Critic's choice of new art books; The Random House Library of Painting and Sculpture, edited by David Piper. New York: Random House. 4-volume slipcase edition. $85 until Dec. 31, $100 thereafter.
If I were going to start an art school on the moon and could take an absolute minimum of art books along, I would include this new four-volume set. And for the good reason that it is so skillfully packed with important art information that it would leave room for other more specialized books.
The ''Random House Library'' consists of four volumes: ''Understanding Art: Themes, Techniques, and Methods''; ''The History of Art 1: From the Beginnings to the Late 18th Century''; ''The History of Art 2: From the French Revolution to the Present''; and ''Dictionary of Artists and Art Terms.''
All four are profusely illustrated with generally excellent color reproductions, black-and-white illustrations, and diagrams and maps. The layout is intelligent and to the point, with a good balance of picture to text. And the latter is clear and just detailed enough to answer basic questions without drowning the reader in overly specialized information.
The most valuable of the four volumes is the one devoted to themes, techniques, and methods. It is an extraordinarily precise and illuminating account of the what, why, and how of art. It should leave anyone who has carefully read it with a rough but solid notion of what art is all about. It is particularly remarkable in that it discusses everything from the most profound issues of creative motivation and thematic variation to the differences between ink-on-gesso, gouache, tempera, and oil-painting, and it does so easily and naturally.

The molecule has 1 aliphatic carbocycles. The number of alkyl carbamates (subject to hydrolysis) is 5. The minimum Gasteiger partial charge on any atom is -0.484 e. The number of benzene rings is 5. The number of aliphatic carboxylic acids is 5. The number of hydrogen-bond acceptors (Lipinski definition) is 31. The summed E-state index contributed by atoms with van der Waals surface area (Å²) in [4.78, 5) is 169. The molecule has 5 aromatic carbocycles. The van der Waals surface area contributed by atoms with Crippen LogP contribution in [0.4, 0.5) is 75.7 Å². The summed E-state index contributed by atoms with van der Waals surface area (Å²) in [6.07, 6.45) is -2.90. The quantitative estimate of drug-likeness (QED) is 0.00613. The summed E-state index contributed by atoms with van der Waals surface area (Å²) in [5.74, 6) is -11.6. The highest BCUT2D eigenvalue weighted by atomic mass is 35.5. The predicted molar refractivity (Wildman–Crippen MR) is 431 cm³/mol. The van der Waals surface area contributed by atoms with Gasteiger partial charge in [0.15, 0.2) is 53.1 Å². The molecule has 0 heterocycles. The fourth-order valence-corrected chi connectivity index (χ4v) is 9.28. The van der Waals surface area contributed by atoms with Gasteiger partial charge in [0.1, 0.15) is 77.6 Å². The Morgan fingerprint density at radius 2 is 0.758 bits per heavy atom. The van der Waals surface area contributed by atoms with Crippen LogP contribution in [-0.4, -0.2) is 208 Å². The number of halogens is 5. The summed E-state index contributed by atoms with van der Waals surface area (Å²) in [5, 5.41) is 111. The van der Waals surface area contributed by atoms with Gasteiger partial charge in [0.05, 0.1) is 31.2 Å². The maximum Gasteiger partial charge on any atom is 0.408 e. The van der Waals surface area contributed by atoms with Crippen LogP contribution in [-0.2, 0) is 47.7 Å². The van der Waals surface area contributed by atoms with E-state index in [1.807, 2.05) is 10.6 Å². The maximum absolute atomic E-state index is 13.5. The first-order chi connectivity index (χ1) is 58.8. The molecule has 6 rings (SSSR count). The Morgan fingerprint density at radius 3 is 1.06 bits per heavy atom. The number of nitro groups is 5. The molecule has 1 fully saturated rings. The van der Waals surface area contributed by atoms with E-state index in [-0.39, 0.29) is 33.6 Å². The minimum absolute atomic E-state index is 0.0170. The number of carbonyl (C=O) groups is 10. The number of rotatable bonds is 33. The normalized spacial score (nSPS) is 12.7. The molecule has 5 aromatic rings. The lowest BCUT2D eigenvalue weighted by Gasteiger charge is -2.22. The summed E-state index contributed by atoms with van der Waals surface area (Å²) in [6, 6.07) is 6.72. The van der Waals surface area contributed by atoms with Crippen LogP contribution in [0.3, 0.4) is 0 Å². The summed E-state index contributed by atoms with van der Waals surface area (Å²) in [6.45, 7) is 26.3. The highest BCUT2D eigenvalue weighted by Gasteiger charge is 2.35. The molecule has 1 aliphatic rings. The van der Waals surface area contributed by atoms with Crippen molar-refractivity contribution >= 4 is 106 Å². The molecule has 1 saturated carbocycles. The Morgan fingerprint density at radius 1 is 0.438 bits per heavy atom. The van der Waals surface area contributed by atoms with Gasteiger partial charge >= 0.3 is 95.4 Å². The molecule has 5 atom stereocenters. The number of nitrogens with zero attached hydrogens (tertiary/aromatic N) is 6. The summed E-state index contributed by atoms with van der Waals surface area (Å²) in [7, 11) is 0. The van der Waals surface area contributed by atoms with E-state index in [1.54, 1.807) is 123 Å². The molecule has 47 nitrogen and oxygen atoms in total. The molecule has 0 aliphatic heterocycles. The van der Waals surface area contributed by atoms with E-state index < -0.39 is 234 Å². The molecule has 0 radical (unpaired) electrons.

This matter-of-fact treatment is most impressive and should do a great deal to instill a healthy respect for art in place of the false sense of awe too often taught by example.
The two volumes devoted to art history do it as much justice as is possible in a total of roughly 520 pages. Here again, illustrations and text are in excellent balance: What the words cannot explain, the pictures can - or vice versa. Two pages, for instance, are given over to painting in Victorian Britain. Everything essential is included in the text - and there are 10 excellent reproductions of paintings, seven of them in color.
Major artists also frequently rate two pages, with anywhere from four to 10 illustrations detailing the evolution or the range of their art. Michelangelo rates four pages - as indeed he should - and in those the reader is shown a portrait of the artist, two of his magnificent drawings, six pieces of sculpture , six paintings, a photograph of the ceiling of the Sistine Chapel, and a photograph of the interior of the chapel itself.
Rembrandt is presented through a succession of self-portraits dating from 1629 when he was 23, to one painted in 1669, the year of his death.
And as far as the art of more recent date, well, that too is intelligently and clearly presented, with a fair balance of the representational and nonrepresentational, and a concise explanation of post-World War II art.
It is only when we get to the fourth volume and begin to read some of the biographical sketches that minor problems arise. What does it mean, for instance , when we read that Jack Levine's ''later works turn their attention to the middle class''? And why aren't some of the biographical sketches of living artists updated to include recent activities? It simply isn't true, for instance , that Stamos has returned to ''more complex forms.'' And why is Moses Soyer listed in such a fashion as to indicate that he was the leading painter in the family - when that position clearly belongs to his brother Raphael?
But then, I suppose that is carping. Considering the overall quality of this work, these are minor matters. I do know that they would by no means prevent me from taking this excellent library along on my trip to the moon.